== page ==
Turns out evasion can take the form of a Trojan horsepucky so subtle and tiny most would not recognize it as evasive at all. This expanded edition of The Evasion-English Dictionary shows how small, everyday, nothing-to-see-here words can hide as much hokum as the longest and vaguest jargon.  Continue reading...
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When judges cite dictionaries, especially as a way of underpinning or justifying a particular decision, the dictionary is suddenly elevated to a position of influence that it did not previously enjoy.  Continue reading...
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I have long been a bit disposed (and definitely not predisposed) to peeve about pre- words that don't really require pre-. Lately I have added a new peeve, actually a lexicographer's lament, about words that begin with the complementary prefix post-. These two prefixes share the quality of suggesting a timeline, and the problematic nature of both of them arises when the reader or listener isn't quite clear on where to land on that timeline, or what is happening there.  Continue reading...
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Lexicography is famously considered an art and science, but Kory Stamper thinks of it as a craft, a term implying "care, repetitive work, apprenticeship, and practice." Word by Word: The Secret Life of Dictionaries is a wonderful firsthand account of a lexicographical craftsperson who is master of another craft: writing. Few books about words—or anything else—are this well-written.  Continue reading...
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Just as the OED will never be finished documenting the English language, there's always more to tell about the OED itself. So the latest addition to the historical record of our greatest historical dictionary—The Making of the Oxford English Dictionary by lexicographer Peter Gilliver—is most welcome.  Continue reading...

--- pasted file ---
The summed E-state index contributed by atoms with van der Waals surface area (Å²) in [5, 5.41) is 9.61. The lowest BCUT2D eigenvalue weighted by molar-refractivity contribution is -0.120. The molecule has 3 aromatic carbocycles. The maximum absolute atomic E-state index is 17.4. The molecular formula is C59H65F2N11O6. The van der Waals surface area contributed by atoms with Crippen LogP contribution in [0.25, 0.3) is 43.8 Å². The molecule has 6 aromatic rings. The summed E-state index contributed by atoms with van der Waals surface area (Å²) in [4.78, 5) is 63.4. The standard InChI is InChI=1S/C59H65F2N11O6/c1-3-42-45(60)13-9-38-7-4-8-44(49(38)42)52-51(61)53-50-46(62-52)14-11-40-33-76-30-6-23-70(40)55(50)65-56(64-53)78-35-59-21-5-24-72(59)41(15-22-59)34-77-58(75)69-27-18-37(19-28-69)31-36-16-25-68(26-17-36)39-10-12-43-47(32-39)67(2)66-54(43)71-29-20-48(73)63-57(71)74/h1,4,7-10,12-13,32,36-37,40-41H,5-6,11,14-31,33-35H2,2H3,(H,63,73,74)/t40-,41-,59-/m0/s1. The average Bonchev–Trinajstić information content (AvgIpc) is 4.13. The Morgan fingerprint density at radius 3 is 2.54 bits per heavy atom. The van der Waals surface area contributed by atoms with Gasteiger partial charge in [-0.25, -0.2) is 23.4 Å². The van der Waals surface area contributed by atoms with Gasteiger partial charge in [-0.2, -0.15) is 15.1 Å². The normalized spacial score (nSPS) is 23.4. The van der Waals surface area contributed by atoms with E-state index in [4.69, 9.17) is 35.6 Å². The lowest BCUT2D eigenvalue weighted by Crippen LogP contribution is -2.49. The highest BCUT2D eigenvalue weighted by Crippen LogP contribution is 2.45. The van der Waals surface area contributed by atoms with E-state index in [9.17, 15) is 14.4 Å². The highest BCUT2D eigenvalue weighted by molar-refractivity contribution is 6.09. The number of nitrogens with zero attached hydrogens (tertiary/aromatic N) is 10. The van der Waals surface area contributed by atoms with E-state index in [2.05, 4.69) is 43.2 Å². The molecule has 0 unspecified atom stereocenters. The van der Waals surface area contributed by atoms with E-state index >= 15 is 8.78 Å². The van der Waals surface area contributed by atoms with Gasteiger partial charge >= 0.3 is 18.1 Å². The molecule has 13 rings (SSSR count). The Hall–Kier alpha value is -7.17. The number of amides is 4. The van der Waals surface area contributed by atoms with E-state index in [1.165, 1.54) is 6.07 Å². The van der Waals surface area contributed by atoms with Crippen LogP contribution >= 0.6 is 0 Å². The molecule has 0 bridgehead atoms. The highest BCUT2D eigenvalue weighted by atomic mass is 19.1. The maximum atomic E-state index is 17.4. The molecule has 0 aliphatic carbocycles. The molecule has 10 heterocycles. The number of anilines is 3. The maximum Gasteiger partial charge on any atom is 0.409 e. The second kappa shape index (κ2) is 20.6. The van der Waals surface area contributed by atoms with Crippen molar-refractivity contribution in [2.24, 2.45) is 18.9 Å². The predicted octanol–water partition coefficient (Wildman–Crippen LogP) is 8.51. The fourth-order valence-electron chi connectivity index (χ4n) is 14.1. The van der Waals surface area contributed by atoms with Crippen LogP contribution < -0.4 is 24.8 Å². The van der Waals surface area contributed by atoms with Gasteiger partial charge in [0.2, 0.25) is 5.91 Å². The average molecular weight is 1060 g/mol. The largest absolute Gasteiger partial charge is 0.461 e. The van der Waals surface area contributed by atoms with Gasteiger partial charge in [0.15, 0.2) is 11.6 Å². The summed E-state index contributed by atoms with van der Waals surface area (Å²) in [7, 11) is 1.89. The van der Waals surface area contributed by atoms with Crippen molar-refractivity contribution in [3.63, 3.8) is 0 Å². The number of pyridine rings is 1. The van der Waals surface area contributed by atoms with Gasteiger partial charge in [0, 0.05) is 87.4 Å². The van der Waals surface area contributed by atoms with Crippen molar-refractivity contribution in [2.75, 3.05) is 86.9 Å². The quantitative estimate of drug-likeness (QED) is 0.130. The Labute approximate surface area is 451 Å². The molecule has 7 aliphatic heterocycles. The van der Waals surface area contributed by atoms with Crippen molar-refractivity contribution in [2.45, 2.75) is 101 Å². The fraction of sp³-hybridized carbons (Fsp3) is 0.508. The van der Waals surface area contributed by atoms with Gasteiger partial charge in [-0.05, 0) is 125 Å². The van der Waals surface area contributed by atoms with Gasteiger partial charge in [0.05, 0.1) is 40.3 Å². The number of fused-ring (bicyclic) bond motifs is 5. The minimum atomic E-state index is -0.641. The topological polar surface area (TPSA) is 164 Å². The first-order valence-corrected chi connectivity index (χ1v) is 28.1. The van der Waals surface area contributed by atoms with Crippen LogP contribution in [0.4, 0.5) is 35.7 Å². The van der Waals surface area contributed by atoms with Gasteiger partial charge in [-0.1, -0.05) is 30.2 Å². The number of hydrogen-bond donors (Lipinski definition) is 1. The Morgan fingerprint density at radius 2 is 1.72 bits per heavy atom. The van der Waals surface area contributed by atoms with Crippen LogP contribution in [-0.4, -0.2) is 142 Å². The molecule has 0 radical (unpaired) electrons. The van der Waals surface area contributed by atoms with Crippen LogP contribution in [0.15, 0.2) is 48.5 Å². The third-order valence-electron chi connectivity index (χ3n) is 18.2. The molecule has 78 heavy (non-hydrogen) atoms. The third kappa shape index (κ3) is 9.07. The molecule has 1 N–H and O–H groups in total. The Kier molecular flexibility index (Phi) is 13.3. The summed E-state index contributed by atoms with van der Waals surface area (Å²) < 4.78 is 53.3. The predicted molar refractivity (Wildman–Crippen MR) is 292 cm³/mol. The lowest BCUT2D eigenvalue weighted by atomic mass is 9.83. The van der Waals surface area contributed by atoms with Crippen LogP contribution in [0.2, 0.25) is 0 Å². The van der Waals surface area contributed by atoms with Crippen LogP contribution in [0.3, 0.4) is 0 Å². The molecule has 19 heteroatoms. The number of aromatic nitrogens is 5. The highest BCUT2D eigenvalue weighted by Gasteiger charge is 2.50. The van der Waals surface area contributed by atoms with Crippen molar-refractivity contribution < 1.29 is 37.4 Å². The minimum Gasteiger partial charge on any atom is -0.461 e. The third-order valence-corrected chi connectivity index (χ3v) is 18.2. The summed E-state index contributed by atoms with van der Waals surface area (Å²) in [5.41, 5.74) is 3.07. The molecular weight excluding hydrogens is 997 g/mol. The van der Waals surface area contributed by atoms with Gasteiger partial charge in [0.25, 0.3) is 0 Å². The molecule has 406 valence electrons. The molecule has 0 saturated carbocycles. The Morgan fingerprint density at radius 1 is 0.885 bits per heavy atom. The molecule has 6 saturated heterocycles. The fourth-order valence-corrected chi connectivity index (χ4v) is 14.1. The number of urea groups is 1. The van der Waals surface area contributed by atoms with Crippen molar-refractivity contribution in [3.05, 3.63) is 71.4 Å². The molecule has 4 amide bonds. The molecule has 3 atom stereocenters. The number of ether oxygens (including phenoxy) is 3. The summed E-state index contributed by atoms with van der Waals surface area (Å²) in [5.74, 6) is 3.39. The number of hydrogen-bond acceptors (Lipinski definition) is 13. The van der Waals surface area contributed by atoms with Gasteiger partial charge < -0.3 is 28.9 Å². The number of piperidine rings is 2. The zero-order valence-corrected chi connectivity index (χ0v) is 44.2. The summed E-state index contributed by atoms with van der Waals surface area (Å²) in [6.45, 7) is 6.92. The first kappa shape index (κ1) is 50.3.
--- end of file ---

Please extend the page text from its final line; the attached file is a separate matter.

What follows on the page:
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By most reliable measures, 2016 has been a very good year for fiction lovers. I'm not talking here about literature; I'm talking about the opposite of fact. In mid-November, Oxford Dictionaries declared post-truth to be its word of the year. Indeed, it's been a banner year for all the words we have at our disposal to say, "Nope, it just ain't so."  Continue reading...
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Thanks to numerous anecdotes about the old and new ways of the lexicography, I quite enjoyed The Word Detective: Searching for the Meaning of it All at the Oxford English Dictionary, the memoir of John Simpson, former Chief Editor. Simpson was a participant and prime mover in the huge changes to the OED, which saw the dictionary finally being produced, "from the computer database, not from copper plates." Because of the unique insights into the most important and impressive dictionary in English, this is a book any word lover should enjoy.  Continue reading...
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